Robert Caporale of Game Plan, a Boston sports investment firm, told The Los Angeles Times in November he believed, the Cubs could sell for "even more than what the Red Sox and NESN fetched."

Despite Caporale’s belief the Cubs could sell for more than the Red Sox did, that makes little if any sense. The $700 million John Henry’s group paid for the Red Sox included NESN. Cubs’ games are televised on WGN and the radio rights holder is WGN Radio and neither of those key media properties will be included in whatever price the Cubs are sold for.

Regardless the Tribune Company will experience an amazing return on their initial investment in the Cubs. The Tribune purchased the Cubs for $20.5 million in 1981. Its reasonable to assume the Cubs (with or without Wrigley Field) will sell for at least $500 million once the 25 percent stake in Comcast SportsNet Chicago is factored in.

Forbes believes the Cubs have a value of $592 million, $445 million last year, $398 in 2005, $356 in 2004, $335 million in 2003, $267 million in 2002, $247 million in 2001 and $242 million in 2000.

As Forbes noted in their report: the Cubs went on an unprecedented spending spree this winter after finishing with a National League high 96 losses in 2006. The team committed nearly $300 million in new contracts in an attempt to bring Wrigleyville its first World Series title since 1908. The biggest contract was an 8-year, $136 million deal with outfielder Alfonso Soriano. To help pay for such largesse, the team has been signing up corporate sponsors at Wrigley which for years was ad free. Last year the team signed a deal to dub Wrigley's famed bleachers the Bud Light Bleachers. This year, the Cubs became the last baseball team to have advertising on its outfield wall when it announced a deal with Under Amour.

The Cubs haven’t won a World Series in 103 years, but that hasn’t stopped the Tribune Company from creating their own version of the Red Sox law of ticket supply and demand. Wrigley Field seats 41,160 one of the smaller stadium capacities in MLB. The Cubs sold 3,123,215 tickets, averaging 39,040 at Wrigley Field or 94.9 percent capacity last year. The Cubs average ticket price for 2007 stands at $34.30 the same price the second priciest MLB tickets where in 2006.

Forbes believes the Cubs generate as much as $42 million annually from local media sales.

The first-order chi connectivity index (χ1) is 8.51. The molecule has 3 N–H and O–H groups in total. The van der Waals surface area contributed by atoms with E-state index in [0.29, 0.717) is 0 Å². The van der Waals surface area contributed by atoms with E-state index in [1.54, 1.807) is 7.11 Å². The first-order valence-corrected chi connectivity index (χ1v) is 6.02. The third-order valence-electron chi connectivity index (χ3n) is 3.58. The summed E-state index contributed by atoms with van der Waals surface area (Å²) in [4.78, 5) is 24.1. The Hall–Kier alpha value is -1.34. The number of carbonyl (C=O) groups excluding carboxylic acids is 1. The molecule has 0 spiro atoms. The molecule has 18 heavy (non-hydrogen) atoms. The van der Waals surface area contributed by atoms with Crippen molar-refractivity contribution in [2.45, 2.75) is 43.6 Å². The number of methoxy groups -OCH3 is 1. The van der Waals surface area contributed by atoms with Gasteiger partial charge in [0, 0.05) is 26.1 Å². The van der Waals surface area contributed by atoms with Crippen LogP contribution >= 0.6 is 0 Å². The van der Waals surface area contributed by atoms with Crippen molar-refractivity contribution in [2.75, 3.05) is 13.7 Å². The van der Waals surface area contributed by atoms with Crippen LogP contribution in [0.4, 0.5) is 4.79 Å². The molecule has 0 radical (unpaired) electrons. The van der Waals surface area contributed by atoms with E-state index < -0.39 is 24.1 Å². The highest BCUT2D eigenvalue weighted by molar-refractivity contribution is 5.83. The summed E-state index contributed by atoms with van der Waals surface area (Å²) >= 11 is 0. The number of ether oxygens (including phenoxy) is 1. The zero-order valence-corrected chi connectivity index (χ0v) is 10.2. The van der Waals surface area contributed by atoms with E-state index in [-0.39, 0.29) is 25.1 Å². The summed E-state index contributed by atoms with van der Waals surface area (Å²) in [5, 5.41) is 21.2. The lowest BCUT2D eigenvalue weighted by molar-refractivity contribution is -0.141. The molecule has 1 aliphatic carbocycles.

The Cubs are the only team whose local rights are held by media outlets owned (WGN television and radio) or co-owned (Comcast Sports Net) by its parent, Tribune, making them an interesting value proposition for the next owner. How the media rights factor into the package the Tribune Company puts in the marketplace will determine how much the Cubs will be sold for.

For Sports Business News this is Howard Bloom. Sources cited and used in this Insider Report: Forbes Magazine’s Business of Baseball Report.

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Monday, April 23, 2007

The Yankees Win, the Yankees Win, the Yankees Win

One of the more popular phrases New York Yankees broadcaster John Sterling utters after each Yankees win “"Ball-game over! Yankees win! Theeeeeee Yankees win!!"

Sterling’s famous line has no connection whatsoever with Forbes annual financial Major League Baseball valuation, but while Yankees owner George Steinbrenner does his best to put the Yankees in a position to win each baseball season, its likely the Yankees continued domination of Forbes annual list has Steinbrenner thinking of Sterling’s celebrated broadcast line.

George Steinbrenner. Never imitated, never duplicated, George Steinbrenner remains what he has been since he purchased the New York Yankees for $10 million in 1973, a man driven and committed to success on every possible level of his life. Since “The Boss” took control of the Yankees, the Bronx Bombers have won six World Series, ten American League titles, 16 American League east titles and managed to win the American League wild card twice. Under Steinbrenner’s stewardship, the Yankees have become the model franchise for the entire sports industry. Steinbrenner is the owner which all others should be judged by.

Consider this. Last week when Forbes Magazine released their 2006 financial valuation for Major League Baseball franchises, after becoming the first MLB organization to suppress $1 billion in value according to Forbes subjective but well respected annual MLB list of teams’ value last year, Forbes pegged the Yankees value at $1.2 billion.

Factor in these mind numbing numbers when it comes to the business of the Yankees. Forbes believed the Yankees had a value of $362 million in 1998, $491 million in 1999, $548 million in 2000, $636 million in 2001, $752 million in 2002, $849 million in 2003, $950 million in 2004, $1.026 billion for 2005 and a staggering $1.2 billion for 2006. That is an amazing return on investment, for what was a $10 million purchase 33 years ago.